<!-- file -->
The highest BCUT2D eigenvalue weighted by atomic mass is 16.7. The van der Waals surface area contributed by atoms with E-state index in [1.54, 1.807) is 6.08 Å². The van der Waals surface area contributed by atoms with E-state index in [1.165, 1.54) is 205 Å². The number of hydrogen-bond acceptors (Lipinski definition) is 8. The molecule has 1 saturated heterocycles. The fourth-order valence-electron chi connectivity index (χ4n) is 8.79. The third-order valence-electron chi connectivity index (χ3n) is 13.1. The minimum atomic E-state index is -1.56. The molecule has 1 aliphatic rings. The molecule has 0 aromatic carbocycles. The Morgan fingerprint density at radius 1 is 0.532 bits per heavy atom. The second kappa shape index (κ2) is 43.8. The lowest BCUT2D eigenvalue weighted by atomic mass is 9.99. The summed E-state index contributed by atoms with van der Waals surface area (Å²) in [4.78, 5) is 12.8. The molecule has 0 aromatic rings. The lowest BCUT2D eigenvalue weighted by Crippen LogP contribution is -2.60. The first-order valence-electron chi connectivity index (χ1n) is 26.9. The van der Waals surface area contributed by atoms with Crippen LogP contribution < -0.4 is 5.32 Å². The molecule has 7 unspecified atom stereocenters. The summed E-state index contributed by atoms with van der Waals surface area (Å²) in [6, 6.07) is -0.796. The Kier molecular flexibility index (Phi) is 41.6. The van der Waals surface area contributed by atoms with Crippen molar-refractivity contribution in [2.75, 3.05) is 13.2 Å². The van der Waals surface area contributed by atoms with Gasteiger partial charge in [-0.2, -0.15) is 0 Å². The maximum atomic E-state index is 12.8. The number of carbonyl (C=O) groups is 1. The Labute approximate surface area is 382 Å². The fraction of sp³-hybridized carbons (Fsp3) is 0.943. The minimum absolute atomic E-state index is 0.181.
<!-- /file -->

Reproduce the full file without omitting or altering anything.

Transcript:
The highest BCUT2D eigenvalue weighted by atomic mass is 16.7. The van der Waals surface area contributed by atoms with E-state index in [1.54, 1.807) is 6.08 Å². The van der Waals surface area contributed by atoms with E-state index in [1.165, 1.54) is 205 Å². The number of hydrogen-bond acceptors (Lipinski definition) is 8. The molecule has 1 saturated heterocycles. The fourth-order valence-electron chi connectivity index (χ4n) is 8.79. The third-order valence-electron chi connectivity index (χ3n) is 13.1. The minimum atomic E-state index is -1.56. The molecule has 1 aliphatic rings. The molecule has 0 aromatic carbocycles. The Morgan fingerprint density at radius 1 is 0.532 bits per heavy atom. The second kappa shape index (κ2) is 43.8. The lowest BCUT2D eigenvalue weighted by atomic mass is 9.99. The summed E-state index contributed by atoms with van der Waals surface area (Å²) in [4.78, 5) is 12.8. The molecule has 0 aromatic rings. The lowest BCUT2D eigenvalue weighted by Crippen LogP contribution is -2.60. The first-order valence-electron chi connectivity index (χ1n) is 26.9. The van der Waals surface area contributed by atoms with Crippen LogP contribution < -0.4 is 5.32 Å². The molecule has 7 unspecified atom stereocenters. The summed E-state index contributed by atoms with van der Waals surface area (Å²) in [6, 6.07) is -0.796. The Kier molecular flexibility index (Phi) is 41.6. The van der Waals surface area contributed by atoms with Crippen molar-refractivity contribution in [2.75, 3.05) is 13.2 Å². The van der Waals surface area contributed by atoms with Gasteiger partial charge in [-0.2, -0.15) is 0 Å². The maximum atomic E-state index is 12.8. The number of carbonyl (C=O) groups is 1. The Labute approximate surface area is 382 Å². The fraction of sp³-hybridized carbons (Fsp3) is 0.943. The minimum absolute atomic E-state index is 0.181.